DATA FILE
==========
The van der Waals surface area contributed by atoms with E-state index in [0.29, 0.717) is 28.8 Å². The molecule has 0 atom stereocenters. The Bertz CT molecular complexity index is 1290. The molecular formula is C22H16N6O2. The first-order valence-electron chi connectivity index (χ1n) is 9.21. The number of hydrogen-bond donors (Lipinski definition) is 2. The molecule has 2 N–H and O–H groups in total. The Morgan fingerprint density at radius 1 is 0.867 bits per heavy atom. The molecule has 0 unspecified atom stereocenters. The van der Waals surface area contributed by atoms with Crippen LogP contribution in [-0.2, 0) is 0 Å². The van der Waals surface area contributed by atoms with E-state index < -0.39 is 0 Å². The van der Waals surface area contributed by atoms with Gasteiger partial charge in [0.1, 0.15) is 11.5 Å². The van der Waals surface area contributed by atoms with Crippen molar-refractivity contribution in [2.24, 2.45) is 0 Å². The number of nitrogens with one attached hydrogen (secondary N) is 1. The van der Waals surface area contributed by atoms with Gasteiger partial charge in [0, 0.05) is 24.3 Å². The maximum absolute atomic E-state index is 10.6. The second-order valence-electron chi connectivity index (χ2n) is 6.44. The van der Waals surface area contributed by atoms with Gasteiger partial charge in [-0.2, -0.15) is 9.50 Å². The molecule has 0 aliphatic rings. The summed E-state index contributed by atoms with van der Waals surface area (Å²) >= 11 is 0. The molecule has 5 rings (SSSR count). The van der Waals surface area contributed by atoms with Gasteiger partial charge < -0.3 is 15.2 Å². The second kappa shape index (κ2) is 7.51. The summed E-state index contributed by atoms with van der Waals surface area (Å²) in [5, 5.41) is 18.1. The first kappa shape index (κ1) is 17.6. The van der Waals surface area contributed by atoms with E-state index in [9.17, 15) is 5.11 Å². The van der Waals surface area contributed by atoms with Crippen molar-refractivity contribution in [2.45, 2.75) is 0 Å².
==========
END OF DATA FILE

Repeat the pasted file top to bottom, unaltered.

The van der Waals surface area contributed by atoms with E-state index in [0.29, 0.717) is 28.8 Å². The molecule has 0 atom stereocenters. The Bertz CT molecular complexity index is 1290. The molecular formula is C22H16N6O2. The first-order valence-electron chi connectivity index (χ1n) is 9.21. The number of hydrogen-bond donors (Lipinski definition) is 2. The molecule has 2 N–H and O–H groups in total. The Morgan fingerprint density at radius 1 is 0.867 bits per heavy atom. The molecule has 0 unspecified atom stereocenters. The van der Waals surface area contributed by atoms with Crippen LogP contribution in [-0.2, 0) is 0 Å². The van der Waals surface area contributed by atoms with E-state index < -0.39 is 0 Å². The van der Waals surface area contributed by atoms with Gasteiger partial charge in [0.1, 0.15) is 11.5 Å². The van der Waals surface area contributed by atoms with Crippen molar-refractivity contribution in [2.24, 2.45) is 0 Å². The number of nitrogens with one attached hydrogen (secondary N) is 1. The van der Waals surface area contributed by atoms with Gasteiger partial charge in [0, 0.05) is 24.3 Å². The maximum absolute atomic E-state index is 10.6. The second-order valence-electron chi connectivity index (χ2n) is 6.44. The van der Waals surface area contributed by atoms with Gasteiger partial charge in [-0.2, -0.15) is 9.50 Å². The molecule has 0 aliphatic rings. The summed E-state index contributed by atoms with van der Waals surface area (Å²) >= 11 is 0. The molecule has 5 rings (SSSR count). The van der Waals surface area contributed by atoms with Gasteiger partial charge < -0.3 is 15.2 Å². The second kappa shape index (κ2) is 7.51. The summed E-state index contributed by atoms with van der Waals surface area (Å²) in [5, 5.41) is 18.1. The first kappa shape index (κ1) is 17.6. The van der Waals surface area contributed by atoms with E-state index in [9.17, 15) is 5.11 Å². The van der Waals surface area contributed by atoms with Crippen molar-refractivity contribution in [2.45, 2.75) is 0 Å².